In 2002, Lansing and Boise, Idaho, were
guinea pig markets for media giant Gannett’s plans to launch weekly
tabloids — which the Association of Alternative Newsweeklies dubbed
“faux alt-weekly” publications — that targeted a young and hip news
After this week’s issue, NOISE becomes an online-only publication.
NOISE started as a robust 48-page product
with a full-time staff of nine and a distribution of 20,000 copies.
Several years ago, the full-time staff disappeared and its page count
dropped to 16 or 20. Its distribution fell to 17,000; about two years
ago NOISE tried to generate more pick-up by deploying a wave of red
boxes around town. No matter: Stacks of old NOISE copies were returned a
week later. One NOISE driver told City Pulse even if 80 out of 100
papers were left at a stop, numbers never got cut.
(City Pulse printed 19,995 copies this week, of which 5 to 10 percent will be left over, publisher Berl Schwartz said.)
Mickey Hirten, executive editor of the
Gannett-owned Lansing State Journal, announced the news on the LSJ’s
website last week: “The move reflects the news and information
preferences of NOISE’s young audience,” he wrote. “An enhanced
lansingnoise.com Web site, set for a June 22 launch, will be immediate,
personal and portable, featuring the region’s most comprehensive local
entertainment calendar, profiles of musical acts headed to local stages,
food reviews, LCC video and other favorites.”
Hirten said in an interview that the move is strictly market-driven and denied Noise was losing money.
“I’m not discussing our finances any more
than how are you guys doing?" (City Pulse has been profitable for about
six years, Schwartz said.) "It was a viable publication, certainly,” he
said. “It’s a market. This is how people want their stuff. They don’t
want to wait until Thursday when they can have it on Friday. Or
Saturday. Or Sunday.”
Identical news about Gannett’s Indianapolis-based weekly Metromix also surfaced last week.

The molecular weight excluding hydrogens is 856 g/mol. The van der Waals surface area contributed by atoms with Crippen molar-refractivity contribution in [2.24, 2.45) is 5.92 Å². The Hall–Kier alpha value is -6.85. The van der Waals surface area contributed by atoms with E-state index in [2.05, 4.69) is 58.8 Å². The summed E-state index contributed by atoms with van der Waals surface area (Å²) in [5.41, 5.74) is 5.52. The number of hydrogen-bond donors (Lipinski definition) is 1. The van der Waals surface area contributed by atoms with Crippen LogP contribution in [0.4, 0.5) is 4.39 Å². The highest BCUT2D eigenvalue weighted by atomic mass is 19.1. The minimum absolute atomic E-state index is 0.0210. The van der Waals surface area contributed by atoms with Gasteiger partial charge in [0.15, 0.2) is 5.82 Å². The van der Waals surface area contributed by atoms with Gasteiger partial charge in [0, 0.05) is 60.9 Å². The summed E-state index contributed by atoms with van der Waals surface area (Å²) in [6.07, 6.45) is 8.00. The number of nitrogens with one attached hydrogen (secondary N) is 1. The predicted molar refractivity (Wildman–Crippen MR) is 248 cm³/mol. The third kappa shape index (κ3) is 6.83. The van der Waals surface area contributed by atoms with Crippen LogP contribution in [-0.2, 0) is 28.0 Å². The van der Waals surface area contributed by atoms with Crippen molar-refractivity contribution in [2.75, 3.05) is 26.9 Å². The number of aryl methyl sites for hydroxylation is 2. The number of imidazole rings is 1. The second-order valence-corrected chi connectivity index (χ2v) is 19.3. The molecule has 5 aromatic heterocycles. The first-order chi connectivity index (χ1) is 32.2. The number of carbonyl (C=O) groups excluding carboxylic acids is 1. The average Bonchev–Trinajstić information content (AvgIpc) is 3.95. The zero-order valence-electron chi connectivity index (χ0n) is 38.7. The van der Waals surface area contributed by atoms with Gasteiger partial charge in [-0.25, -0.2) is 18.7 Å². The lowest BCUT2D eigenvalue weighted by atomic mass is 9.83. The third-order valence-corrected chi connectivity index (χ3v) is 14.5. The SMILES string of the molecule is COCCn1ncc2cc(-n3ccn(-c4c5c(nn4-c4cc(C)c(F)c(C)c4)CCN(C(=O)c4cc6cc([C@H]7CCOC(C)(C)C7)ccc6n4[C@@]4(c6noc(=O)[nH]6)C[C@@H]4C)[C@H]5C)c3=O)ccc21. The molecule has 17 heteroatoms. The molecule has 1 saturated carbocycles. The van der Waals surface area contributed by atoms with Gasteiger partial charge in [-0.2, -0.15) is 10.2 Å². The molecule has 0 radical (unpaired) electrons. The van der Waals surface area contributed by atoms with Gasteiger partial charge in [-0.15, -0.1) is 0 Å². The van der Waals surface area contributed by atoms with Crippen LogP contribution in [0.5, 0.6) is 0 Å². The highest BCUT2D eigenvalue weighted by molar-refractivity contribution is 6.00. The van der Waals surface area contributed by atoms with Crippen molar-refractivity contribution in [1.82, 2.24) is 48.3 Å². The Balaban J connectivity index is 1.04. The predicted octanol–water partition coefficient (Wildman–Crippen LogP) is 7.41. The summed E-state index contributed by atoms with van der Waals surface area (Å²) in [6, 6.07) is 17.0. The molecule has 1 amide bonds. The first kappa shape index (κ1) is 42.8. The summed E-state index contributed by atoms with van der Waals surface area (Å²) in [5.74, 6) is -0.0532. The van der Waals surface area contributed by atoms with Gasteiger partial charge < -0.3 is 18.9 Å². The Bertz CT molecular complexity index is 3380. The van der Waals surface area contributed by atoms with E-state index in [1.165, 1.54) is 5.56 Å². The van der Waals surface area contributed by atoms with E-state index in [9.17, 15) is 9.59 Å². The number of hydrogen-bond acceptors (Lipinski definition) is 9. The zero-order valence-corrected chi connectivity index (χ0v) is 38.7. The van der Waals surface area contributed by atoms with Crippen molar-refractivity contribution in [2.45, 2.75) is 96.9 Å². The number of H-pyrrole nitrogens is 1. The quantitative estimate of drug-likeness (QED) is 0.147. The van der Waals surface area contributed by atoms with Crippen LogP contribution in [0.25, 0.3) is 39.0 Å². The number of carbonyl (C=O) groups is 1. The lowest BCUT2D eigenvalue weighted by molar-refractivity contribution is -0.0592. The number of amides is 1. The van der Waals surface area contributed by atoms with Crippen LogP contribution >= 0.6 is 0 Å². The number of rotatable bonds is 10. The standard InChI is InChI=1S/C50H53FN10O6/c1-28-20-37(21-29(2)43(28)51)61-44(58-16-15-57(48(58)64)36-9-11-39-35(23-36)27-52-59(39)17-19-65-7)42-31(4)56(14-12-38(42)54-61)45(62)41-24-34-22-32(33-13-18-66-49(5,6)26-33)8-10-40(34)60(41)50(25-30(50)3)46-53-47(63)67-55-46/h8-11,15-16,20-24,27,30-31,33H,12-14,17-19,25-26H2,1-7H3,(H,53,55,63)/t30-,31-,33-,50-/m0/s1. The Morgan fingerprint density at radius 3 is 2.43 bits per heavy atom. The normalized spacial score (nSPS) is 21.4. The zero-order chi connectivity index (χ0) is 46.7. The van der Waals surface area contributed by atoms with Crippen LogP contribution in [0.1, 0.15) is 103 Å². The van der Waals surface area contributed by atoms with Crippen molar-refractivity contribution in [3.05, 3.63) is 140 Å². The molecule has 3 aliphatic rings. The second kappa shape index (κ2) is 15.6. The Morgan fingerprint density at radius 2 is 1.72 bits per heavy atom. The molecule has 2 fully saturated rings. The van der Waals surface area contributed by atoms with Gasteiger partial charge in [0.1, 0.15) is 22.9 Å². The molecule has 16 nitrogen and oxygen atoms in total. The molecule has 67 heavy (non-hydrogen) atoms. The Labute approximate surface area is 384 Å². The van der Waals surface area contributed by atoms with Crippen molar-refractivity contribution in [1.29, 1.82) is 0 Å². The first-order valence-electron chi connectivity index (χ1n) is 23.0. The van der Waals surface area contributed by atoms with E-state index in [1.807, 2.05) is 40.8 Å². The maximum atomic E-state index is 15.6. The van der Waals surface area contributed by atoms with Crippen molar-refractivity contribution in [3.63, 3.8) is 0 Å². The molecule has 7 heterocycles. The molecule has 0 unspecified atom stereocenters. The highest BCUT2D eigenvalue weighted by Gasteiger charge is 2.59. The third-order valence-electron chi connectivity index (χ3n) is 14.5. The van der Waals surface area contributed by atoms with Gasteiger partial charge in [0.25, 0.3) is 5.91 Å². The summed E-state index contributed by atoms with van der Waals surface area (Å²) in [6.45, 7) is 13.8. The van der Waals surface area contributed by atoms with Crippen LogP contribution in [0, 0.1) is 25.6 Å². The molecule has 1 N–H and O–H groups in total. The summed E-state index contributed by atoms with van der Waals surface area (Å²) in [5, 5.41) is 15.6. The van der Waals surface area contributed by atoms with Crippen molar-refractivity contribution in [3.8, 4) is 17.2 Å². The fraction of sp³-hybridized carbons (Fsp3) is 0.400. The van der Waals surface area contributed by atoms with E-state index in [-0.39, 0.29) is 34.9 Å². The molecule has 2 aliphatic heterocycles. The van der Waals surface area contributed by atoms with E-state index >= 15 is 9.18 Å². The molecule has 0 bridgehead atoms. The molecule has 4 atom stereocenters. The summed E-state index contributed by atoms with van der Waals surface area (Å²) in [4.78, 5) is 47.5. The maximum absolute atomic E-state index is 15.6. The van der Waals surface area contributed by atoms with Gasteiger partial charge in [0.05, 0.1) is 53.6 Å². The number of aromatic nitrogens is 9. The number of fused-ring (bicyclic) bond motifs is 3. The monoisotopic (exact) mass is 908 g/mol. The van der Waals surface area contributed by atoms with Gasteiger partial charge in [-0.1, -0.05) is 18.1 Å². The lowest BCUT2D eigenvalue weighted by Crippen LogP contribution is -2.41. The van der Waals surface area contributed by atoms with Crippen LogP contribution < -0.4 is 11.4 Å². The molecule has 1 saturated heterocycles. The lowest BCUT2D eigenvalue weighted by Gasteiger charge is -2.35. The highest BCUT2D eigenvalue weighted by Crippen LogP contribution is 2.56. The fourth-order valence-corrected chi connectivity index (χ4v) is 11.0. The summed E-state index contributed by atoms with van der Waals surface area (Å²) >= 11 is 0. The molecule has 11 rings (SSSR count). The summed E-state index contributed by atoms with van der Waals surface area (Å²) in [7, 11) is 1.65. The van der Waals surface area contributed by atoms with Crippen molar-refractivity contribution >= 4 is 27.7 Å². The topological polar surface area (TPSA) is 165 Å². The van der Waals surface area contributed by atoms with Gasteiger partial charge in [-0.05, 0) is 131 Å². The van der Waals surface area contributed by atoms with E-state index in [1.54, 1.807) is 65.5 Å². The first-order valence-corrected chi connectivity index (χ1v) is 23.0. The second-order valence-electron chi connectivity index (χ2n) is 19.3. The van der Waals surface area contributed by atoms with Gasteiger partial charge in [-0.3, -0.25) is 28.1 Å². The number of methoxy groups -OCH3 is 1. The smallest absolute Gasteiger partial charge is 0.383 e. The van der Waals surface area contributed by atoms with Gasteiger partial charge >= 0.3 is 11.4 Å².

Kate Marymont, vice president of news at Gannett, could not confirm if any more of Gannett’s weeklies were moving online.
“In this case, our young audience has
gone very digital,” Marymont, who has been at Gannett for three years,
said. “We can reach some better with a digital platform than print for
something like NOISE.”
Gannett owns 82 daily newspapers in the
U.S., including USA Today, and 23 television stations. Other products
include careerbuilder.com and specialized publications like
momslikeme.com and highschoolsports.net.
Marymont could not comment on whether NOISE was hemorrhaging money. “That was all discussed at the local level,” she said.
If it turns out NOISE is not viable
online, either, Marymont said “we’ll have to weigh the importance of
serving those audiences in those ways. We do things that don’t have
direct revenue tied to them. Our great watchdog journalism doesn’t pay
for itself but it’s a commitment we have.”
Brian Fisher, editor of NOISE from
November 2004 to December 2008, was there when the paper had two
full-time reporters, a full-time photographer, a creative manager, a
copy editor and one part-time staffer. Hirten said now the staff is a
mix of “freelance, internal staff and staff-assigned.”
Fisher was laid off from Gannett in 2008
after working there since 1997. In 2008, Fisher said Gannett made a 10
percent employee cut “across the entire organization.” Between August
and December 2008, the LSJ cut 40 positions — including the full-time
NOISE staff — and another 26 in 2009 (though some blogs that cover
Gannett said it was 28).
Between 2002 and 2008, Fisher said NOISE
went from being a “separate thing” from the LSJ to “definitely
contributing more to the LSJ as an entity.” Fisher said the news about
going online-only “didn’t surprise me.”
“Unfortunately the distribution system
for NOISE as a print product wasn’t always as strong as I thought it
could have been. It made it difficult at times to have that kind of
penetration on a local level in the community. That will be a definite
challenge for the online product for people to really recognize NOISE as
Fisher said he understands the market-driven move to digital, but you can’t deny the economics of a daily print newspaper.
“My guess is that the amount of
advertising they were selling wasn’t enough to keep it alive as a print
product. I’m guessing they weren’t making enough revenue to cover print
and distribution costs,” he said. “They took the next logical step.”